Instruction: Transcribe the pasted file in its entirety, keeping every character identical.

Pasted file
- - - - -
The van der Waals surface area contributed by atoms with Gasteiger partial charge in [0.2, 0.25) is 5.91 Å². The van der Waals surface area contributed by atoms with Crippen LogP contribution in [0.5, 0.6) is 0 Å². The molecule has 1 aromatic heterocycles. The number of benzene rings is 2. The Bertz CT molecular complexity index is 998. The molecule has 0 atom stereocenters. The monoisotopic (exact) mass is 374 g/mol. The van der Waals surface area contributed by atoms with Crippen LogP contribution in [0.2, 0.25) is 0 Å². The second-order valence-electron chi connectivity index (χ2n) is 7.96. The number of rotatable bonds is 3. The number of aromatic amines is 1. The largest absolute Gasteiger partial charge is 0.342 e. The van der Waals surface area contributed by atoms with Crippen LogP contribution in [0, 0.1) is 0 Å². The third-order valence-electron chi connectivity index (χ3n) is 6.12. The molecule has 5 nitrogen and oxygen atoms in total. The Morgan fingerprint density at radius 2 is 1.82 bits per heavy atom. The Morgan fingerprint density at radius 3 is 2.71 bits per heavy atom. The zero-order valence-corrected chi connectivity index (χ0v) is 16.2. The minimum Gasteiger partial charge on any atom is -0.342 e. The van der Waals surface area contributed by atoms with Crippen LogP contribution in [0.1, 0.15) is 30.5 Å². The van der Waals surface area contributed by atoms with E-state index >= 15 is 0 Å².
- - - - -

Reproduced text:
The van der Waals surface area contributed by atoms with Gasteiger partial charge in [0.2, 0.25) is 5.91 Å². The van der Waals surface area contributed by atoms with Crippen LogP contribution in [0.5, 0.6) is 0 Å². The molecule has 1 aromatic heterocycles. The number of benzene rings is 2. The Bertz CT molecular complexity index is 998. The molecule has 0 atom stereocenters. The monoisotopic (exact) mass is 374 g/mol. The van der Waals surface area contributed by atoms with Crippen LogP contribution in [0.2, 0.25) is 0 Å². The second-order valence-electron chi connectivity index (χ2n) is 7.96. The number of rotatable bonds is 3. The number of aromatic amines is 1. The largest absolute Gasteiger partial charge is 0.342 e. The van der Waals surface area contributed by atoms with Crippen LogP contribution in [0, 0.1) is 0 Å². The third-order valence-electron chi connectivity index (χ3n) is 6.12. The molecule has 5 nitrogen and oxygen atoms in total. The Morgan fingerprint density at radius 2 is 1.82 bits per heavy atom. The Morgan fingerprint density at radius 3 is 2.71 bits per heavy atom. The zero-order valence-corrected chi connectivity index (χ0v) is 16.2. The minimum Gasteiger partial charge on any atom is -0.342 e. The van der Waals surface area contributed by atoms with Crippen LogP contribution in [0.1, 0.15) is 30.5 Å². The van der Waals surface area contributed by atoms with E-state index >= 15 is 0 Å².